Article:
|Marvin Rubin and Joel Landau|
The Allure Group, a Brooklyn nursing home chain, has been mired in a major real estate scandal during more than 20 months of city and state investigations. Now it’s finally poised to pursue its stalled growth plans after reaching a settlement with the state late last year.
Allure, run by operators Joel Landau and Marvin and Solomon Rubin, agreed to pay $2 million in penalties and charitable contributions to local nonprofits in a deal with state Attorney General Eric Schneiderman, announced Jan. 5.
In February 2015 Allure purchased Rivington House, an HIV/AIDS facility on the Lower East Side, for $28 million. It sold the building a year later to luxury housing developers for $116 million, provoking an outcry from the community, the media and the city.
Allure will pay $750,000 in fines and contribute $1.25 million to health care nonprofits on the Lower East Side. It also committed to spend $10 million in the next five years to establish health care facilities both in central Brooklyn and on the Lower East Side. Allure must run them for at least eight years each.
Schneiderman withdrew his objection to Allure’s purchase of Greater Harlem Nursing Home on West 138th Street, where Allure has served as the state-appointed receiver of the financially distressed facility since 2014. Under the settlement, Allure must keep the facility open for at least nine years.
Allure can now resume the expansion plans that Schneiderman blocked in 2016 during the investigation. “Now that the roadblocks holding up our full control have been lifted, we look forward to turning our Harlem center into a world-class facility similar to all other Allure facilities,” Landau said.
Landau and the Rubins entered the nursing home business in 2010 with the backing of Leibel Rubin, Marvin and Solomon’s father, who has run nursing homes for decades. The partners bought the vacant nursing home portion of the former Victory Memorial Hospital in Bay Ridge for $20 million and set up Hamilton Park Nursing and Rehabilitation Center.
Landau and the Rubins went on to acquire four more Brooklyn facilities. They successfully raised occupancy at these struggling locations. Its six homes generate about $200 million a year in revenue, according to Landau.
When they sought to buy Rivington House from nonprofit VillageCare, the property had a deed restriction that required it to be used as a nonprofit residential health care facility.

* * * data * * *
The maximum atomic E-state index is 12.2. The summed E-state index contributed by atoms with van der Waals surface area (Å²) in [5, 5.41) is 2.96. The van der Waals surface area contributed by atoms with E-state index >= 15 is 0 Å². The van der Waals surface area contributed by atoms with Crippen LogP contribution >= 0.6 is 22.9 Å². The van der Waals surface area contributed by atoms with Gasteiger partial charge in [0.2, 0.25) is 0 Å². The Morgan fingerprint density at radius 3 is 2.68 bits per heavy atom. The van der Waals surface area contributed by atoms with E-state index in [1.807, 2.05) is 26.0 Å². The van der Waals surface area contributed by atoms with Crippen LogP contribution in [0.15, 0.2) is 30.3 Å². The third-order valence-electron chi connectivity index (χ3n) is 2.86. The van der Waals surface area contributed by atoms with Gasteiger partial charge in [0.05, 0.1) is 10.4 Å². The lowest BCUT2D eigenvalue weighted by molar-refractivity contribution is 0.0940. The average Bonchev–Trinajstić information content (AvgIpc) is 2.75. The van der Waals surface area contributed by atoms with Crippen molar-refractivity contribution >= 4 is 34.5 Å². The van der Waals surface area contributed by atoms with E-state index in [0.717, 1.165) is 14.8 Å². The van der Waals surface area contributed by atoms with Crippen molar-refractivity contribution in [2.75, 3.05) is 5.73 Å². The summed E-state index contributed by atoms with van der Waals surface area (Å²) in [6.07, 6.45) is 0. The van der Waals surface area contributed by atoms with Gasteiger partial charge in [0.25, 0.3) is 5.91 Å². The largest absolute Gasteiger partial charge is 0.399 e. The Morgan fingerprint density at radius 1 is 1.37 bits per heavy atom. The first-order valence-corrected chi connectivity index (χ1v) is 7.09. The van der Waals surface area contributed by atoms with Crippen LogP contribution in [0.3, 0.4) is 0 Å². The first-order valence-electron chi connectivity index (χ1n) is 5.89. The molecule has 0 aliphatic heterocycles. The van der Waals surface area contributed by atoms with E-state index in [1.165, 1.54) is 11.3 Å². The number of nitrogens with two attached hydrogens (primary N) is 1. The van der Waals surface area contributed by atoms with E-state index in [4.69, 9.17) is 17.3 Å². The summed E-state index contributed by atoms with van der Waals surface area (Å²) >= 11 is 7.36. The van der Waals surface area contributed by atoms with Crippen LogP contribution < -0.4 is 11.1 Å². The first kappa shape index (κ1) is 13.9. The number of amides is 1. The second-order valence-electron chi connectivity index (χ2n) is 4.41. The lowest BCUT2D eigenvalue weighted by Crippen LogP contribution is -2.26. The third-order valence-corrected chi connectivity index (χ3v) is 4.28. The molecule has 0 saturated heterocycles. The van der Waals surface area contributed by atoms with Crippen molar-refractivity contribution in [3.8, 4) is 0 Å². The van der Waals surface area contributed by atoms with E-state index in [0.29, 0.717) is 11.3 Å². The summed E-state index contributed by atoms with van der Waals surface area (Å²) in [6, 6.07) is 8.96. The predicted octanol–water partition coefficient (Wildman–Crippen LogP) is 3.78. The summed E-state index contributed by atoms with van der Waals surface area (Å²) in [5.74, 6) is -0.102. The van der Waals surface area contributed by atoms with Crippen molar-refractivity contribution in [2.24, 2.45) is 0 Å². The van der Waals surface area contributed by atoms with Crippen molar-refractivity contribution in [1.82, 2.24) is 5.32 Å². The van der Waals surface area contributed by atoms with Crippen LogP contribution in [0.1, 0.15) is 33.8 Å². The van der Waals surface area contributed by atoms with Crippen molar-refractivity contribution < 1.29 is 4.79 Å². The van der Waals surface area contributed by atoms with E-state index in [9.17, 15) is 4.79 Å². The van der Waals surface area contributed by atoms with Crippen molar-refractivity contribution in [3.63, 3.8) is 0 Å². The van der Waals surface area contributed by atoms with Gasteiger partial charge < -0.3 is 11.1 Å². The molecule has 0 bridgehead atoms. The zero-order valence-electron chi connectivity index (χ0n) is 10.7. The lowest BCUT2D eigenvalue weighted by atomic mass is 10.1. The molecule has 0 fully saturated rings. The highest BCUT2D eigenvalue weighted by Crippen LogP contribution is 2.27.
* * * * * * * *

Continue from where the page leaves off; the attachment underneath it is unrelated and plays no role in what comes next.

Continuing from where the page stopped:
Because Allure is a for-profit company, the city informed Landau and Marvin Rubin that they would have to pay $16 million to lift that restriction. Landau told the city that the price, which was five times higher than anyone had ever paid to lift a deed restriction, undermined the financial viability of operating a Medicaid-funded nursing home.
By May, three months after buying the 219-bed Rivington House, Allure had an agreement to sell the building for $116 million to investors including Slate Property Group, Adam America and China Vanke. A partial stop-work order that limits construction and demolition remains in place.
In November 2015 Allure paid the city, and the deed restriction was lifted, facilitating the sale to developers, but they didn’t disclose the deal until several months later. The city Department of Investigation found that City Hall officials ranking as high as then-First Deputy Mayor Anthony Shorris either were aware or should have been that the deed restriction was being removed, causing the property to lose its public purpose designation.
“This was a mistake. It was ridiculous, and I’ve said it a thousand times,” Mayor Bill de Blasio said in June during a town hall meeting on the Lower East Side. “Not only did we entirely change the rules around anything like this; now it will require a personal signature from me to happen, which did not happen in this case.”
De Blasio said last week that NYC Health and Hospitals is adding 60 beds at its Gouverneur facility in Lower Manhattan to offset the Rivington closure. The beds are a welcome addition in a neighborhood that lost 335 beds when the Bialystoker and Cabrini nursing homes closed in 2011 and 2012, respectively. Still, a larger facility is needed, said Webster. “We don’t want any more stopgap measures,” she said. “We really have a crisis on our hands, and it’s going to get worse.”
The Rivington sale ultimately passed legal muster, as Schneiderman’s office concluded that the developers’ title to the property “is not subject to effective legal challenge.” But Schneiderman enforced penalties on Allure because his office found that designated members of the company’s board of directors failed to fulfill oversight duties. When Allure purchased Rivington from VillageCare, it appointed four board members: the brother-in-law of Allure CEO Solomon Rubin, two Allure employees and a truck driver for a food-delivery business who had no prior nursing home experience. But it was ultimately Landau and Marvin Rubin’s decision to sell.
Besides failing to question the move, the board did not notify the state Supreme Court or the attorney general before the nonprofit sold its assets. Allure did not admit to or deny any of the attorney general’s findings.
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Nursing home chain looks to future after scandal